Lyndon B. Johnson became the first sitting American president to visit the University of Michigan, and his appearance drew thousands to Michigan Stadium.
As the commencement speaker for the Class of 1964, the Texas Democrat unveiled his vision of a revitalized America in a booming speech to 80,000 guests.
“Your imagination, your initiative, and your indignation will determine whether we build a society where progress is the servant of our needs, or a society where old values and new visions are buried under unbridled growth,” he told graduates. “For in your time we have the opportunity to move not only toward the rich society and the powerful society, but upward to the Great Society [HTML | Video 1 | Video 2].”
Johnson had been in office for six months when he delivered his May 22 speech. The University had invited President John F. Kennedy to give the commencement address; following his assassination, an invitation was extended to Johnson, who accepted.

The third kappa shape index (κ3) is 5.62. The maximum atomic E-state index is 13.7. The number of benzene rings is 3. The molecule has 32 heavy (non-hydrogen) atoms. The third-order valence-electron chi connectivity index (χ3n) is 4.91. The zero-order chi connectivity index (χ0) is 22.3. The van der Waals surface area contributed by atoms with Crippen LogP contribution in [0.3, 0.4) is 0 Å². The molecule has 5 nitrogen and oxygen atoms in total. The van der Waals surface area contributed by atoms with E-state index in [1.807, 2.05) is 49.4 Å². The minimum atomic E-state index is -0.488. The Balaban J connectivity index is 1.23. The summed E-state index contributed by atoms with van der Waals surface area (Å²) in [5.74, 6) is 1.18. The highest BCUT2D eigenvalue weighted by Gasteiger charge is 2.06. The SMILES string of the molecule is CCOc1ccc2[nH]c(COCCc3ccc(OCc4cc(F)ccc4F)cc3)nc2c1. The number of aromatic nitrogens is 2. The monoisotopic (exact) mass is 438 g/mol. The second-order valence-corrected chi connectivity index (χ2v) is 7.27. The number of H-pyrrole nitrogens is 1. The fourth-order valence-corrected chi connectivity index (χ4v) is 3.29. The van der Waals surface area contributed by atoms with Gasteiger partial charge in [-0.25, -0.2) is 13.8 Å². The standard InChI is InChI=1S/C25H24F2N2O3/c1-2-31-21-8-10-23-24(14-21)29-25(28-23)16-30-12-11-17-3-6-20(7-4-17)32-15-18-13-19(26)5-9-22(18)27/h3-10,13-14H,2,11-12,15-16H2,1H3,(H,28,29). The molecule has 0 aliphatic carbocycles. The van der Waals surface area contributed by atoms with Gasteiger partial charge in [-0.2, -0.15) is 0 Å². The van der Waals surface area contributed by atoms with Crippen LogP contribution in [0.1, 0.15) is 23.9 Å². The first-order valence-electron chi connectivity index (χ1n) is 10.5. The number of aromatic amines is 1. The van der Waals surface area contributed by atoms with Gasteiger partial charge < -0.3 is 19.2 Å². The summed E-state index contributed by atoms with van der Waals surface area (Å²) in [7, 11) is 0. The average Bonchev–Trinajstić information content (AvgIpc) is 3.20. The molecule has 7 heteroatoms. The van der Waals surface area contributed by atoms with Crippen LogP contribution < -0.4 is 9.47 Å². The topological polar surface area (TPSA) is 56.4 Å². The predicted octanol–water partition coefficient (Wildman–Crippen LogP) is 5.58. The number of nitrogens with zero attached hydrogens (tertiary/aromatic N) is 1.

Outside of a U-M football game, the crowd was the largest to ever gather on campus. Among those joining Johnson on the platform were then-Michigan Gov. George Romney and then-U-M President Harlan Hatcher.
Johnson later sent a telegram to Hatcher saying, “I am very proud to be an alumnus of your great and enlightened university.”
Sources: The Making of the University of Michigan by Howard H. Peckham; Lyndon Baines Johnson Library and Museum; U-M Board of Regents proceedings
Photo: U-M Alumni Association records, Bentley Historical Library, University of Michigan